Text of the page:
Some people read this story in Esquire and assumed that it was inspired by Abu Ghraib. It was published in September 2004, only a few months after the Abu Ghraib story broke. I’m sure that’s why Esquire rushed to publish it so soon after accepting it. But the truth is, I started that story a few years earlier. There were two triggers for the story. The first was that I knew someone who was tortured, and I’ll leave it at that. Later, I found myself reading a book about torture, and I couldn’t believe how often it happens and how rarely something is done about it. The second trigger was the one-year anniversary of the September 11th attacks. I was watching the news, and it seemed like everyone – the media, politicians – was trying to appropriate that tragedy in some way. It bothered me, and I started writing. I’ve written about torture since then, too. It fascinates and angers me that your body can so easily be used as a weapon against you.
In one story, you describe the fatigue and frustration of a home healthcare worker caring for two elderly, severely disabled people. In another, you describe a woman leaving behind her child at the park to teach her a lesson. In another, there is a brother who somewhat reluctantly goes to the aid of his sister who is getting abused by her boyfriend. The common thread in these is a kind of play with the reader's sympathy--your characters being partly, but never simply, sympathetic. Is the idea to make all readers identify, on some level, their own flaws or lack of sympathy?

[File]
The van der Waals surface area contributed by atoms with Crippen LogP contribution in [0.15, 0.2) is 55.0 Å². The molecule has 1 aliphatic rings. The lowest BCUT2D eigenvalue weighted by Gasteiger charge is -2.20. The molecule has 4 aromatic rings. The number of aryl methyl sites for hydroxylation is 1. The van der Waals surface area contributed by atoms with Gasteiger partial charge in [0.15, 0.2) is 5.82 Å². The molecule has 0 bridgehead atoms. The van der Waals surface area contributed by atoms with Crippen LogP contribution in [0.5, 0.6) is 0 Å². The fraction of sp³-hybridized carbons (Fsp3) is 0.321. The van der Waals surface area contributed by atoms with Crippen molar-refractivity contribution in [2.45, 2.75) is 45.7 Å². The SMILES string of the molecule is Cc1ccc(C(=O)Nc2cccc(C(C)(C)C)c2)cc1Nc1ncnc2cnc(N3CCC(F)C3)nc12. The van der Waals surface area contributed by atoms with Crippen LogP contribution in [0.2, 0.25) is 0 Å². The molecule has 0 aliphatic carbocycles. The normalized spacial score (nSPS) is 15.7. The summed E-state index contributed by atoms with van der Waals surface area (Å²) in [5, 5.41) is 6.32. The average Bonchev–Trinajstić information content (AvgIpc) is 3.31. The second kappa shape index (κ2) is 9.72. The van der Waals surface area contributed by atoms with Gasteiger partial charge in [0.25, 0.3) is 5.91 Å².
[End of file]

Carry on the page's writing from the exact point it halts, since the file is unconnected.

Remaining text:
The most important thing is that characters are never simply one thing or another – they must be complex. Flawed yet sympathetic. Human. If you can pull that off as a writer, you’re doing okay. If readers identify their own flaws, fine. If readers feel sympathy, great. If readers are changed as a result of reading one of my stories, great. But the first goal, before any other, is to make readers read the story. Get them to the last word. Make it so that they can’t stop. What happens during that journey, what emotions are evoked, isn’t something I could predict, and wouldn’t want to, especially not while I’m writing.
What is the earliest creative thing you can remember writing?
A pretty bad story when I was a senior in high school that had something to do with fate, a Twilight Zone type of thing. Guy somehow gets a message – maybe he’s psychic or something, can’t remember – that his sister is going to die in a car accident, so he gets in his car and races to stop her, but in his haste to find her he loses control of the car and hits her, etc. It was rejected by the high school literary magazine, and I remember one of the editors coming up to me – he was a real smug kid – and saying, “Hey Nick, nice try with that story.” Part of me wonders if my ego wanted me to become a writer just to shut that kid up.
What books or writers would you say had the greatest influence on you or on your style?
Virginia Woolf showed me that sentences must be beautiful and that everything can happen even when not much seems to be happening. To the Lighthouse is, in my opinion, the greatest novel ever written in English. Tim O’Brien’s The Things They Carried showed me how much I value emotional honesty and the fine line between fact and fiction, which interests me greatly and keeps showing up in my own work. In general, I’ve always been drawn to writers with distinctive prose styles – writers whose work I would be able to identify even if their stories were published anonymously. Hubert Selby, Jr. didn’t need to sign his name to his work, if he didn’t want to. Steven Millhauser wouldn’t have to. David Means wouldn’t have to. José Saramago wouldn’t have to. You just read the first few sentences and think, Okay, I know who that is.